The wife of a nurse at the centre of misconduct allegations says her husband was being bullied by senior nurses at Wellington Hospital and was afraid of being poisoned.
Izuchi Ofoleta told the Health Practitioners Disciplinary Tribunal yesterday that she provided a fake reference for her husband by pretending to be a head nurse at the hospital because she was afraid for his safety.
She acted alone, and without his knowledge, she said.
But the tribunal's professional conduct committee says intensive care nurse Kelechi Ofoleta set up his wife to impersonate a head nurse, Cheryl Davidson, in order to get him a job with IT company Intergen.
It says Mr Ofoleta did this because he had a poor relationship with bosses and colleagues. He had up to 25 internal complaints against him over 5 years, involving intimidation, poor patient care, and disrespecting female co-workers.
In his defence yesterday, lawyer Nicola Craig said Mrs Ofoleta had acted without his knowledge, emailing Intergen with fake details for Cheryl Davidson and posing as her without his authorisation.
In her evidence, Mrs Ofoleta said she was deeply concerned about her husband's work environment. His performance was fine but his bosses were racist, she said.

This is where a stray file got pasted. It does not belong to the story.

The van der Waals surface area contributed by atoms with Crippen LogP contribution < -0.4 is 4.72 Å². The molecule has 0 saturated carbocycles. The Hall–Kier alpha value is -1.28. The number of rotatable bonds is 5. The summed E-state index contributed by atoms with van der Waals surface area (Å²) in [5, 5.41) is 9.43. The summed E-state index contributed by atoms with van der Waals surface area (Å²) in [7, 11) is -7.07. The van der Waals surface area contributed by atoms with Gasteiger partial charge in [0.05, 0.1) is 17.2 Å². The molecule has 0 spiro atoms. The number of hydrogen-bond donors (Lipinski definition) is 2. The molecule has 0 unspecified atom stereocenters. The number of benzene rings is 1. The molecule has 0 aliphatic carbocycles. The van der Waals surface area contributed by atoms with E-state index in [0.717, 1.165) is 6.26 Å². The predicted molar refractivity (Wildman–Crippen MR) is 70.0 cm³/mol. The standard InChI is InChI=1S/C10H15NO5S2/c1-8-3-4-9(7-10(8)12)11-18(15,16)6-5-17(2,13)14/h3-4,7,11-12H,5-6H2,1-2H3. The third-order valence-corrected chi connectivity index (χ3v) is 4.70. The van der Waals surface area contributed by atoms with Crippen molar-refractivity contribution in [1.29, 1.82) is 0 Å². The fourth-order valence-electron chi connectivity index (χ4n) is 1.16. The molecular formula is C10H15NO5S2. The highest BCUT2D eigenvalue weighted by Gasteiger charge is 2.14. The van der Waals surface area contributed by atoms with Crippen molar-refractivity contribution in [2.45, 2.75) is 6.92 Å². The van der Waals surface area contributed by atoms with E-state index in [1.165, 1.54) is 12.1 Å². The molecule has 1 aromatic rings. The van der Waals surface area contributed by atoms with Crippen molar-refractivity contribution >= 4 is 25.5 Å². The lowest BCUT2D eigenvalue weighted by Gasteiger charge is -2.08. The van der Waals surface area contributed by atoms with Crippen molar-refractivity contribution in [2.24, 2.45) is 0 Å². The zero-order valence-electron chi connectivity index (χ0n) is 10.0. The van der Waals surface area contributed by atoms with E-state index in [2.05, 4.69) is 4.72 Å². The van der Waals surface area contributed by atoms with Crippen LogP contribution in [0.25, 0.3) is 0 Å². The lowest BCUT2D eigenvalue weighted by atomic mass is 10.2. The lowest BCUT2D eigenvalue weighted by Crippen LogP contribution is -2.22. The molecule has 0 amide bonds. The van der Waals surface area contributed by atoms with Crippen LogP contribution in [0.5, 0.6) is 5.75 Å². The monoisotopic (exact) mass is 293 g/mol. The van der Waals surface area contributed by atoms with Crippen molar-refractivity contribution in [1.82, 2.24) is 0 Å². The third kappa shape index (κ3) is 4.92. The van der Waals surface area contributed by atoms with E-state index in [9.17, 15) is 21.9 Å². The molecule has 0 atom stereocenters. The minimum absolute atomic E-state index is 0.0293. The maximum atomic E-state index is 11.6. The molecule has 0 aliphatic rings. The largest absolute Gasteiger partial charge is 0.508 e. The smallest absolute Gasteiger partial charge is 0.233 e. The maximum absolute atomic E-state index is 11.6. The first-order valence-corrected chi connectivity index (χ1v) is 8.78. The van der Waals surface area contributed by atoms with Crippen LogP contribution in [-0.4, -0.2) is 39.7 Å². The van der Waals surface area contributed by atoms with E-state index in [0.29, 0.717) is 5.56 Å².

Someone kept taking his food out of the fridge and putting it next to the sink, which gave rise to poisoning fears, she said.
The worst incident was when a manager pushed her husband out of his office and was not disciplined, she said.
Earlier, the tribunal heard evidence from ICU nursing head Stephen James that he had shut the door in Mr Ofoleta's face once, after a meeting in which Mr Ofoleta threatened to hurt his family because he had been declined leave.
Mrs Ofoleta maintained that she decided to pose as Ms Davidson because an intervention was long overdue.
"All I did was to save my family, my marriage and our lives."
On Monday, the tribunal was told that one of Mr Ofoleta's performance issues involved him making $5000 worth of toll calls to Nigeria. It was confirmed yesterday this was more like $3000, and that Mr Ofoleta had made arrangements with the hospital to pay it back.
DHB surgery, women's and children's health human resources manager Valerie McHardy said the hospital had tried mediation with Mr Ofoleta many times, including during the months leading up to his resignation in October last year.
Previous employment issues with Mr Ofoleta had involved police, she said.
Tribunal chairman David Carden called a halt to proceedings to tell Mr Ofoleta to stop trying to intimidate Ms McHardy by staring at her.
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